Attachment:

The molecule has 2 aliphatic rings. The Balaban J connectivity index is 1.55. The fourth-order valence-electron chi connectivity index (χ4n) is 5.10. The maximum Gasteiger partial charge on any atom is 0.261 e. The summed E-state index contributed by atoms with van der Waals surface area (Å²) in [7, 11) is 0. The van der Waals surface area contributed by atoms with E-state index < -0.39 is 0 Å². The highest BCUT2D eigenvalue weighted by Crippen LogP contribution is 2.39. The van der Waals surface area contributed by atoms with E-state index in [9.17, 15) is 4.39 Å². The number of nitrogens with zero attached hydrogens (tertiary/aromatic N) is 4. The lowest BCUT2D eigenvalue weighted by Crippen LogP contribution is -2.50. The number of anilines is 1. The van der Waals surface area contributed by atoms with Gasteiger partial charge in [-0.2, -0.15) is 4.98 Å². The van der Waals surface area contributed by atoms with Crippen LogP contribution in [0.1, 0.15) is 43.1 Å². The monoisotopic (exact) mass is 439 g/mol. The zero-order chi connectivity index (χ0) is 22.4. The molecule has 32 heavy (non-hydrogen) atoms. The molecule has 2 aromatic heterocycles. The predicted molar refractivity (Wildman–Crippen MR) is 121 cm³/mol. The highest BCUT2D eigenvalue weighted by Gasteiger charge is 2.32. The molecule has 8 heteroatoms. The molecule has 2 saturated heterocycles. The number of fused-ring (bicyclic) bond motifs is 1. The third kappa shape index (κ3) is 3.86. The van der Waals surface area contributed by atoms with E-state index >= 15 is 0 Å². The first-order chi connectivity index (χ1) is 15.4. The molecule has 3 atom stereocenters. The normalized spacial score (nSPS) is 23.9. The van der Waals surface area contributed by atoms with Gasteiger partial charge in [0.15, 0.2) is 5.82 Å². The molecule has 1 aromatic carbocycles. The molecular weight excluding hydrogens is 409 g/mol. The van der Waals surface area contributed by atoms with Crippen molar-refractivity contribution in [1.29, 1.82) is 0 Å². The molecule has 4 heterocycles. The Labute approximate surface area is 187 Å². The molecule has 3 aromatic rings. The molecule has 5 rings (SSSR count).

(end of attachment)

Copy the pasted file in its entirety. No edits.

The molecule has 2 aliphatic rings. The Balaban J connectivity index is 1.55. The fourth-order valence-electron chi connectivity index (χ4n) is 5.10. The maximum Gasteiger partial charge on any atom is 0.261 e. The summed E-state index contributed by atoms with van der Waals surface area (Å²) in [7, 11) is 0. The van der Waals surface area contributed by atoms with E-state index < -0.39 is 0 Å². The highest BCUT2D eigenvalue weighted by Crippen LogP contribution is 2.39. The van der Waals surface area contributed by atoms with E-state index in [9.17, 15) is 4.39 Å². The number of nitrogens with zero attached hydrogens (tertiary/aromatic N) is 4. The lowest BCUT2D eigenvalue weighted by Crippen LogP contribution is -2.50. The number of anilines is 1. The van der Waals surface area contributed by atoms with Gasteiger partial charge in [-0.2, -0.15) is 4.98 Å². The van der Waals surface area contributed by atoms with Crippen LogP contribution in [0.1, 0.15) is 43.1 Å². The monoisotopic (exact) mass is 439 g/mol. The zero-order chi connectivity index (χ0) is 22.4. The molecule has 32 heavy (non-hydrogen) atoms. The molecule has 2 aromatic heterocycles. The predicted molar refractivity (Wildman–Crippen MR) is 121 cm³/mol. The highest BCUT2D eigenvalue weighted by Gasteiger charge is 2.32. The molecule has 8 heteroatoms. The molecule has 2 saturated heterocycles. The number of fused-ring (bicyclic) bond motifs is 1. The third kappa shape index (κ3) is 3.86. The van der Waals surface area contributed by atoms with E-state index >= 15 is 0 Å². The first-order chi connectivity index (χ1) is 15.4. The molecule has 3 atom stereocenters. The normalized spacial score (nSPS) is 23.9. The van der Waals surface area contributed by atoms with Gasteiger partial charge in [0.15, 0.2) is 5.82 Å². The molecule has 1 aromatic carbocycles. The molecular weight excluding hydrogens is 409 g/mol. The van der Waals surface area contributed by atoms with Crippen molar-refractivity contribution in [1.29, 1.82) is 0 Å². The molecule has 4 heterocycles. The Labute approximate surface area is 187 Å². The molecule has 3 aromatic rings. The molecule has 5 rings (SSSR count).